Psychology is the scientific study of the brain and behavior. Psychology majors learn about human behavior, experiences, and the functioning of the mind in relation to biological, cognitive, developmental, social, personality, and abnormal aspects. Students majoring in psychology complete requirements for a Bachelor of Arts (B.A.) degree.
The psychology major is designed to give students the academic foundation for success in graduate study and for employment in applied areas of psychology such as social work, counseling, education, business, and human services.
Careers in Psychology: Human service, not-for-profit organizations, and business professions offer the most entry occupations for students with an undergraduate degree in psychology.
- Psychology graduates often work with licensed clinicians to serve the needs of individuals, groups, and families.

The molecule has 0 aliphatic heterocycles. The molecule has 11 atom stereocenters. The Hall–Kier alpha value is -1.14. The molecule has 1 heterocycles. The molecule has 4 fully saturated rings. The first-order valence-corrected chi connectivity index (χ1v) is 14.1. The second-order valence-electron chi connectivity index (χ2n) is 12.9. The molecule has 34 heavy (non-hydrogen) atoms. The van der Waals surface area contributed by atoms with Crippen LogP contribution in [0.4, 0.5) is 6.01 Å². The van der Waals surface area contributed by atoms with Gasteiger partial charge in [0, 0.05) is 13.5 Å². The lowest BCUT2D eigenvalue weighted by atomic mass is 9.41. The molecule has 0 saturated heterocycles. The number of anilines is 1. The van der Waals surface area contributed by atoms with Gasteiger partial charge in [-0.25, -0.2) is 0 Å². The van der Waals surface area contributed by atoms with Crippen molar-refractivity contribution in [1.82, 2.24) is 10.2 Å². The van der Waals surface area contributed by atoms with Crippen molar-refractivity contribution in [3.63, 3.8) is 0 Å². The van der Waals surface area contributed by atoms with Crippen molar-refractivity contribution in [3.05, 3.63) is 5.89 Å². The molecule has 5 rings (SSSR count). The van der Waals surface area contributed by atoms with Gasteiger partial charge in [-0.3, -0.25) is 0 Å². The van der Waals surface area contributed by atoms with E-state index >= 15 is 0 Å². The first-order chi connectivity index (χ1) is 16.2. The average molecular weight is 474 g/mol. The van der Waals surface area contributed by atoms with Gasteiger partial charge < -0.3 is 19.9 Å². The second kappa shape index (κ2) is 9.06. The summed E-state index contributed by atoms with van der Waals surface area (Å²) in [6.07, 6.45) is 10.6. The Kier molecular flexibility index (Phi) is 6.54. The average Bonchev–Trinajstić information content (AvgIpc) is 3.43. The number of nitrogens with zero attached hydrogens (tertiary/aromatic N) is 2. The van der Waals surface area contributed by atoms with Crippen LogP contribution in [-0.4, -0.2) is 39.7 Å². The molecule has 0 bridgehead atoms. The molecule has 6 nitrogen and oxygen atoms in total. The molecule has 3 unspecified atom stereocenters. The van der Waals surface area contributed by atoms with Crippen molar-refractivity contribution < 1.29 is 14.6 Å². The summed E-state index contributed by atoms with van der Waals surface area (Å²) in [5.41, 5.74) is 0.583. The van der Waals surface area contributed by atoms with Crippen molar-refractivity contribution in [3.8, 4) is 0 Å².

- Businesses, non-profit private and public agencies also recruit psychology graduates. Marketing, human resources, sales, and development are examples of areas that hire psychology graduates.
- Graduate school training is required for certain careers in psychology including clinical psychology, counseling psychology, educational psychology, and experimental psychology. Students who intend to pursue graduate studies should plan internships and research participation as parts of their academic plan.
These courses offer students the opportunity to explore additional areas of research and practice in psychology. Potential topics include multicultural psychology, community psychology, sport physiology, sport psychology, etc. May be repeated when topics vary.